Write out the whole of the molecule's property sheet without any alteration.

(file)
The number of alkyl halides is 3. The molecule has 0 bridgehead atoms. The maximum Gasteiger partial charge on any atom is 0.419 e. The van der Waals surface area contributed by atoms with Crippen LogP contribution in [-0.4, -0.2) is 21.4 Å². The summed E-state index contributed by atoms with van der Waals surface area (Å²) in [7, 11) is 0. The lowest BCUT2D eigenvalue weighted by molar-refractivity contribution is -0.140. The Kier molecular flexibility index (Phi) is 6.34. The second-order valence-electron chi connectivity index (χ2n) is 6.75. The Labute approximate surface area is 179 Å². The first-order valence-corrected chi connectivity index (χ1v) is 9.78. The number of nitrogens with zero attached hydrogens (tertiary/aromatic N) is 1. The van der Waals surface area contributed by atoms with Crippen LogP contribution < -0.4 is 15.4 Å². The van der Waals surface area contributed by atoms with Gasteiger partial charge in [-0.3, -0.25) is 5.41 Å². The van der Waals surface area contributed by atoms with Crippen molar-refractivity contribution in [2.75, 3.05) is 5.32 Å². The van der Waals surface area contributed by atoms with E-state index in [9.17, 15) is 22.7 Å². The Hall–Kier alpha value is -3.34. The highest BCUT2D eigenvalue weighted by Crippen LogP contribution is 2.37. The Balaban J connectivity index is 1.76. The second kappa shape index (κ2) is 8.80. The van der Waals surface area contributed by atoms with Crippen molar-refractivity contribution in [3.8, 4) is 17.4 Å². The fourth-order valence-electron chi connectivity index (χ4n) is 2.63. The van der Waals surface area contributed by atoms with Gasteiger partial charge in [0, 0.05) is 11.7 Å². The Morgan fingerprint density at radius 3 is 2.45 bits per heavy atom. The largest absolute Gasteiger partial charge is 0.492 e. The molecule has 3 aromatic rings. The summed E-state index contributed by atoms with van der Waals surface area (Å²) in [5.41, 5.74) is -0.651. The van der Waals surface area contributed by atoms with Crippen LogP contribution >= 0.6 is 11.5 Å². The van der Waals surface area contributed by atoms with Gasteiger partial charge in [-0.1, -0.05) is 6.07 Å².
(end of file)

The number of alkyl halides is 3. The molecule has 0 bridgehead atoms. The maximum Gasteiger partial charge on any atom is 0.419 e. The van der Waals surface area contributed by atoms with Crippen LogP contribution in [-0.4, -0.2) is 21.4 Å². The summed E-state index contributed by atoms with van der Waals surface area (Å²) in [7, 11) is 0. The lowest BCUT2D eigenvalue weighted by molar-refractivity contribution is -0.140. The Kier molecular flexibility index (Phi) is 6.34. The second-order valence-electron chi connectivity index (χ2n) is 6.75. The Labute approximate surface area is 179 Å². The first-order valence-corrected chi connectivity index (χ1v) is 9.78. The number of nitrogens with zero attached hydrogens (tertiary/aromatic N) is 1. The van der Waals surface area contributed by atoms with Crippen LogP contribution < -0.4 is 15.4 Å². The van der Waals surface area contributed by atoms with Gasteiger partial charge in [-0.3, -0.25) is 5.41 Å². The van der Waals surface area contributed by atoms with Crippen molar-refractivity contribution in [2.75, 3.05) is 5.32 Å². The van der Waals surface area contributed by atoms with E-state index in [9.17, 15) is 22.7 Å². The Hall–Kier alpha value is -3.34. The highest BCUT2D eigenvalue weighted by Crippen LogP contribution is 2.37. The Balaban J connectivity index is 1.76. The second kappa shape index (κ2) is 8.80. The van der Waals surface area contributed by atoms with Crippen molar-refractivity contribution in [3.8, 4) is 17.4 Å². The fourth-order valence-electron chi connectivity index (χ4n) is 2.63. The van der Waals surface area contributed by atoms with Gasteiger partial charge in [0, 0.05) is 11.7 Å². The Morgan fingerprint density at radius 3 is 2.45 bits per heavy atom. The largest absolute Gasteiger partial charge is 0.492 e. The molecule has 3 aromatic rings. The summed E-state index contributed by atoms with van der Waals surface area (Å²) in [5.41, 5.74) is -0.651. The van der Waals surface area contributed by atoms with Crippen LogP contribution >= 0.6 is 11.5 Å². The van der Waals surface area contributed by atoms with Gasteiger partial charge in [-0.1, -0.05) is 6.07 Å².